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Congress Approves First Major Hurricane Relief Aid Amid New Criticisms

Congress Friday approved and sent to President Bush a $10.5 billion relief assistance package for victims of hurricane Katrina, in the southern United States. Government relief efforts came under renewed sharp criticism from African-American lawmakers who say the response to the crisis in New Orleans, Louisiana has been inadequate.

Approval by the House of Representatives came amid scenes of continuing chaos in New Orleans, Louisiana, the most visible symbol of the destruction of Hurricane Katrina, and what President Bush described as unacceptable relief efforts.

The Senate approved the emergency legislation earlier, as both chambers were called into scaled-down emergency sessions ahead of their formal reconvening next week.

Most of the money goes to the Federal Emergency Management Agency (FEMA), which is overseeing efforts to evacuate people from New Orleans, and assist other storm victims.

That agency came under new criticism, with questions being asked about why security was allowed to deteriorate in the city, and why many evacuees had to endure unsanitary conditions with little food or water.

African-American lawmakers in the House of Representatives used a news conference to allege that Washington failed African-Americans who make up some 70 percent of the population of New Orleans.

"Many of these Americans who are now struggling to survive are Americans of color," said Elijah Cummings, former chairman of the Congressional Black Caucus. "Their cries for assistance confront America with a test of our moral compass as a nation. We cannot allow it to be said by history that the difference between those who lived and those who died in this great storm and flood of 2005 was nothing more than poverty, age or skin color."

House Democratic minority leader Nancy Pelosi said Friday that all Americans regardless of their economic status should be able to expect a better response.

"If people are left behind, because of their economic status, then that is something, that is wrong and that is not something that this $10 billion should support," she said. "We must, if this is not enough, do more."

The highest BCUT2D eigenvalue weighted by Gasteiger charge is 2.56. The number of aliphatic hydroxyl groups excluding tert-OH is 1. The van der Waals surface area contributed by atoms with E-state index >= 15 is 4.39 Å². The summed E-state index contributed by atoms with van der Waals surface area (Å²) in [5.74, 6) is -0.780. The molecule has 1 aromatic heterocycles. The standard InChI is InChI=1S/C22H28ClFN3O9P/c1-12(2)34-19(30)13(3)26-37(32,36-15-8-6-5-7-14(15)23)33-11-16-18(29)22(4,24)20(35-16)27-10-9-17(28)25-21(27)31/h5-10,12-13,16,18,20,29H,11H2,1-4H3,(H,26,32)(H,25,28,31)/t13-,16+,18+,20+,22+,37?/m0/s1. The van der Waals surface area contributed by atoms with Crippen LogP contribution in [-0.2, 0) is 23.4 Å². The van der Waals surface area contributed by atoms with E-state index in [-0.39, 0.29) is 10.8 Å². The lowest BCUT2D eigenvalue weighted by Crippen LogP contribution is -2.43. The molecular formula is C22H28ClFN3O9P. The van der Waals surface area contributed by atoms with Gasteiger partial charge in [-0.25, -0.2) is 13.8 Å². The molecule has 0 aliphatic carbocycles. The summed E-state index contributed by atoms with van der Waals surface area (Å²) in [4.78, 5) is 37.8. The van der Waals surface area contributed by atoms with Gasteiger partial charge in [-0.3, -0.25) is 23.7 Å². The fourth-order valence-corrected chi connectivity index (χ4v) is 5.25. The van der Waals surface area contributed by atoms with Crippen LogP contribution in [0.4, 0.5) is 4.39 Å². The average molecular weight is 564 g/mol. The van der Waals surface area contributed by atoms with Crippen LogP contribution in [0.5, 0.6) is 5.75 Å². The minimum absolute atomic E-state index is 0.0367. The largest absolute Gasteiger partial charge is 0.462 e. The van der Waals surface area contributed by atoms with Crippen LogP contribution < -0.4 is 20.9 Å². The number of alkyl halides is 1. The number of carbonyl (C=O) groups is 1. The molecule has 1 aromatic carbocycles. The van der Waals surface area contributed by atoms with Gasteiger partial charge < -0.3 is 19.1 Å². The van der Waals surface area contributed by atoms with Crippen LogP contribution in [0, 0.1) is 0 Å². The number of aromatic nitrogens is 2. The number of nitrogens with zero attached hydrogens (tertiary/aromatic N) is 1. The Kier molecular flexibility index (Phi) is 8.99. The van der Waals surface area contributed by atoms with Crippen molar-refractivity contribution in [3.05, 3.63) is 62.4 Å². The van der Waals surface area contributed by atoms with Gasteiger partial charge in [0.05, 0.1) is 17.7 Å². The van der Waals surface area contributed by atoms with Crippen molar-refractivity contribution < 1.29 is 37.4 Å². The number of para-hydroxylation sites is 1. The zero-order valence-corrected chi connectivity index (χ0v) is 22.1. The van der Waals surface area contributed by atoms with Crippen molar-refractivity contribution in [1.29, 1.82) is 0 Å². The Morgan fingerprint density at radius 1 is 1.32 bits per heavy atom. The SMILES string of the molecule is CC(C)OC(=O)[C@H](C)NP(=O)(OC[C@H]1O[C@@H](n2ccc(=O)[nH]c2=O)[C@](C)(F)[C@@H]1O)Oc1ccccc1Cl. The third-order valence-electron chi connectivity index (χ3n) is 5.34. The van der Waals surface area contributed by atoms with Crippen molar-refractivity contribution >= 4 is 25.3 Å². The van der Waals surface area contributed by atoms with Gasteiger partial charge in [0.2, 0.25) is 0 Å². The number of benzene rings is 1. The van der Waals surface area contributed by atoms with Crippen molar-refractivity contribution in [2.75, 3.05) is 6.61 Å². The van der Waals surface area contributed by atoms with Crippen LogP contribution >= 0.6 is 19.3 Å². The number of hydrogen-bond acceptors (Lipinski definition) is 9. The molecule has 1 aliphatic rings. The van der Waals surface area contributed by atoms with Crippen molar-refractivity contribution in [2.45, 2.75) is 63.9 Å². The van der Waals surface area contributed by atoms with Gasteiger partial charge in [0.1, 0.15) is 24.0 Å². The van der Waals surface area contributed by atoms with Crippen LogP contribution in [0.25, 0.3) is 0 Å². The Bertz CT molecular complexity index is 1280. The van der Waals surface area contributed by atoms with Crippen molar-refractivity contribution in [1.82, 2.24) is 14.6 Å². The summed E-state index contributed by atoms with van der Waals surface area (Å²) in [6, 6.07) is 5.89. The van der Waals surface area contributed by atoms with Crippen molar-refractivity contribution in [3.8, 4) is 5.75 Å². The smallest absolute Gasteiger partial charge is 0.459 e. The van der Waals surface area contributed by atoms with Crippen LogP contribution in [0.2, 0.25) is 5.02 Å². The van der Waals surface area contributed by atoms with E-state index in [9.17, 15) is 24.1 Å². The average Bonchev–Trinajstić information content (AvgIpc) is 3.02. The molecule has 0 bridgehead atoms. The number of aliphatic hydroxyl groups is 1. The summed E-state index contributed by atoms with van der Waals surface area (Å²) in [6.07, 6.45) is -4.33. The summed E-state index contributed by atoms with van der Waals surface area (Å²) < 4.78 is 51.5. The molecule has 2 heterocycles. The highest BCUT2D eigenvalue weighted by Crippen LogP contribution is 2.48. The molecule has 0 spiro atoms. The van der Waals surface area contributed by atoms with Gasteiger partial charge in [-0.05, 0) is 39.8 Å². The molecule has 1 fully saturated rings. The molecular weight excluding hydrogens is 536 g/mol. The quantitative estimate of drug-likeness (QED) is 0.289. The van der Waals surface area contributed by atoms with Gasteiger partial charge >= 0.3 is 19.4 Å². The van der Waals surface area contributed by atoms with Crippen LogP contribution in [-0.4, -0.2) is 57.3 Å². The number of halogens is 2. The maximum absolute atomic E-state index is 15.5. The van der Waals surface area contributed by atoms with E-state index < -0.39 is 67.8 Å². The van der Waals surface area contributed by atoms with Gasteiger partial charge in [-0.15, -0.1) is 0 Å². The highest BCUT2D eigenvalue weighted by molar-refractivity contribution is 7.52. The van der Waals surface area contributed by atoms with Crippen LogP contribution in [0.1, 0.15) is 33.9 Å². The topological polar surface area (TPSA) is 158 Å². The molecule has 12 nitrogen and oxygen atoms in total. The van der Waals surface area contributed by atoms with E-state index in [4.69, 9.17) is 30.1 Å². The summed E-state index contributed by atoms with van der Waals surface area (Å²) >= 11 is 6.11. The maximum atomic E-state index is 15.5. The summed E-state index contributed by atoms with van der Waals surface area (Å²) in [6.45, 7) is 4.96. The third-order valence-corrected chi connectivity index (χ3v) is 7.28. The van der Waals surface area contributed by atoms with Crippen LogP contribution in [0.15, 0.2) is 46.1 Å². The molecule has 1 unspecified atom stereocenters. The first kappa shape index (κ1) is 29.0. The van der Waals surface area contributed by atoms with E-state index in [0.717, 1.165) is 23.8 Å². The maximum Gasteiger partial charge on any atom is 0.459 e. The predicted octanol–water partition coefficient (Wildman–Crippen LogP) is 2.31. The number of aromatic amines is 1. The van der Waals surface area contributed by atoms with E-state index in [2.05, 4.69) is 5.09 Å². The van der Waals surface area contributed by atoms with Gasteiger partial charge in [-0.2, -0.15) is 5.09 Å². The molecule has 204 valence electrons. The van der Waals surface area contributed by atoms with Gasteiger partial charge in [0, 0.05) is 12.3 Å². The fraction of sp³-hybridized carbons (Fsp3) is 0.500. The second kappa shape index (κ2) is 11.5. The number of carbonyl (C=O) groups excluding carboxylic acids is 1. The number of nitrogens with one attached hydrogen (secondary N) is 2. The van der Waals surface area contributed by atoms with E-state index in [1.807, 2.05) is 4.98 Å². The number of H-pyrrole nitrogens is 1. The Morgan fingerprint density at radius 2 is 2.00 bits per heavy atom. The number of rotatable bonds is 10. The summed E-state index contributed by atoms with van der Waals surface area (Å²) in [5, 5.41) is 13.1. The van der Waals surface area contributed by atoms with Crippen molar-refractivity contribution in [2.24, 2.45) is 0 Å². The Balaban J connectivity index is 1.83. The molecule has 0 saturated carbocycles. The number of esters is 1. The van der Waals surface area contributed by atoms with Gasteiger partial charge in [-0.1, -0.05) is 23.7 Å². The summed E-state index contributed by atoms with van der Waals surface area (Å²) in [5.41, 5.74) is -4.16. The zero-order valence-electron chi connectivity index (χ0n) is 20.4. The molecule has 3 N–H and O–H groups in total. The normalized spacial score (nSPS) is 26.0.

Congressman Roy Blunt, a Missouri Republican, said Americans must come together and lawmakers should avoid partisan politics in helping victims of the hurricane.

"We need to look at what has happened to states whose revenue base has been decimated," he said. "We need to look at what is happening to our economy. We need to do our job. We need to do it in a manner that is not partisan. And we need to move forward to take this first step today."

President Bush, touring hurricane areas Friday, said he believes relief operations will improve.

"People around here are going to be amazed at the compassion that pours into this community," he said. "First things first, we have to make them safe."

Republicans were still dealing with the effects of a remark earlier in the week by Republican Speaker of the House, Dennis Hastert.

He said he thought it made no sense to rebuild New Orleans, but later clarified that he was not suggesting the city be abandoned or relocated.

Congressman Jim McCrery, from the state of Louisiana, had this reaction.

"Clearly, there is lots of information that we need to gather as we begin to rebuild New Orleans, rebuild the levee system and so forth," he said. "But I don't think anybody doubts that New Orleans will be rebuilt."

Although lawmakers from both parties have called for a unified non-partisan approach to the challenges posed by the post-hurricane crisis, politics has already begun to inject itself into events.

Democrats are seeking to contrast the billions of dollars being spent by the United States on reconstruction in Iraq, with the slowness of the government response to the situation in New Orleans and other areas of the Gulf Coast.